I have recently been concerned about the lack of reportage on national television of the underground music scene. It seems that a new Tony Wilson or Janet Street- Porter needs to emerge, with wild-eyed ideas, badgering the powers that be to give more air-time to the unsigned and underdeveloped. Roger Shannon hammered this point home in the Q+A. Those with cameras and movie-making equipment need to start knocking on the doors and spamming those in power. Most of the beauty in ‘Made in Birmingham: Reggae Punk Bhangra” came from the archive footage of the bands, scratchy footage in cramped smoky rooms (the clips of the 1980s Blues parties in Handsworth make your eyes red just watching it.) Clips sourced from national news networks cost money to licence – a recent Kickstarter project for a documentary film made to celebrate the fab music career of Frank Sidebottom needed an extra £20,000 to get as much television footage in the film as possible. In ‘Made in Birmingham: Reggae Punk Bhangra”, the real beauty footage had come from local news and documentaries and fan-made videos donated to the Birmingham Music Archive and the Media Archive of Central England.

For once, I left without an aching to flick through my copies of MOJO or scan the internet for old footage and articles on the bands. I left with the desire to see what was NOW as opposed to what was THEN, and if there was anything I could do to get the ball rolling, and keep on promoting gigs, recording albums and anything else I could do to share the ever-gestating Birmingham and West Midlands music scene. The Quietus recently wrote a superb article, documenting the work that goes into finding new music and sharing it as a labour of love. You should read it, it’s one of the best things they’ve written in a while. DIY culture, in this respect, has never been so relevant. We walked the rest of the way back home to the Mailbox. The air was perfumed with bluebells and wet mud. An empowering, alive smell. And if you want to watch “Made in Birmingham: Reggae Punk Bhangra” with your windows wide open, you can do so here.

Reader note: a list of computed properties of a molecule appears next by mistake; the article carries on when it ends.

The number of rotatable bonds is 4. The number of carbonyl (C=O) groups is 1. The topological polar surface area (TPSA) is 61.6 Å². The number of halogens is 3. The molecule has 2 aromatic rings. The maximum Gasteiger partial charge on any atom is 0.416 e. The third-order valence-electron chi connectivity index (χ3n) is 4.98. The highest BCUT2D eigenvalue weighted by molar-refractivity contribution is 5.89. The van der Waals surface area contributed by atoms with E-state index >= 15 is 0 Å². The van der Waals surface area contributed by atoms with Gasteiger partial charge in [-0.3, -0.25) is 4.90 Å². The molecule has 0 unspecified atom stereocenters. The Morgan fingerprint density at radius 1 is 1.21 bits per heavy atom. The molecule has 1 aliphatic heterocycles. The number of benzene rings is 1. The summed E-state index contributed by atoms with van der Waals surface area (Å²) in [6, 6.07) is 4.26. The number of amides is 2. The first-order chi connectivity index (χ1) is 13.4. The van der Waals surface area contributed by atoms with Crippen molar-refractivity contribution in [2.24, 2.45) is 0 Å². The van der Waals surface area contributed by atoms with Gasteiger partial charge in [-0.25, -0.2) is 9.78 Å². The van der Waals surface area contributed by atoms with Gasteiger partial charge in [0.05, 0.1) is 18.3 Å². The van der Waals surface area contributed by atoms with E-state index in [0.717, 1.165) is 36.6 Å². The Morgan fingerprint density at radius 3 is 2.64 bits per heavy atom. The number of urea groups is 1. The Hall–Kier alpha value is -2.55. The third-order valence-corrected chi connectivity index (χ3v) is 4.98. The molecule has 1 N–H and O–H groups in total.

One thought on “‘Made in Birmingham: Reggae Punk Bhangra’ – a creative review.

  1. Hi James, thanks for your review and I’m glad you enjoyed the documentary. I’m S-Endz, vocalist/songwriter of Swami, I appeared in the documentary. Our producer/guitarist, Diamond Duggal aka DJ Swami, is the man responsible (along with his brother Simon) for the success of Apache Indian, and Diamond, Simon and Apache are all my first cousins. We discussed the “family legacy” so to speak as a context for what we do with Swami now, but of course there is only so much time to include what they needed to include in the doc, so much of what I said didn’t appear in the final piece! Still, a fine documentary and I was pleased to appear in it on behalf of myself, my band, and my family. Great review! S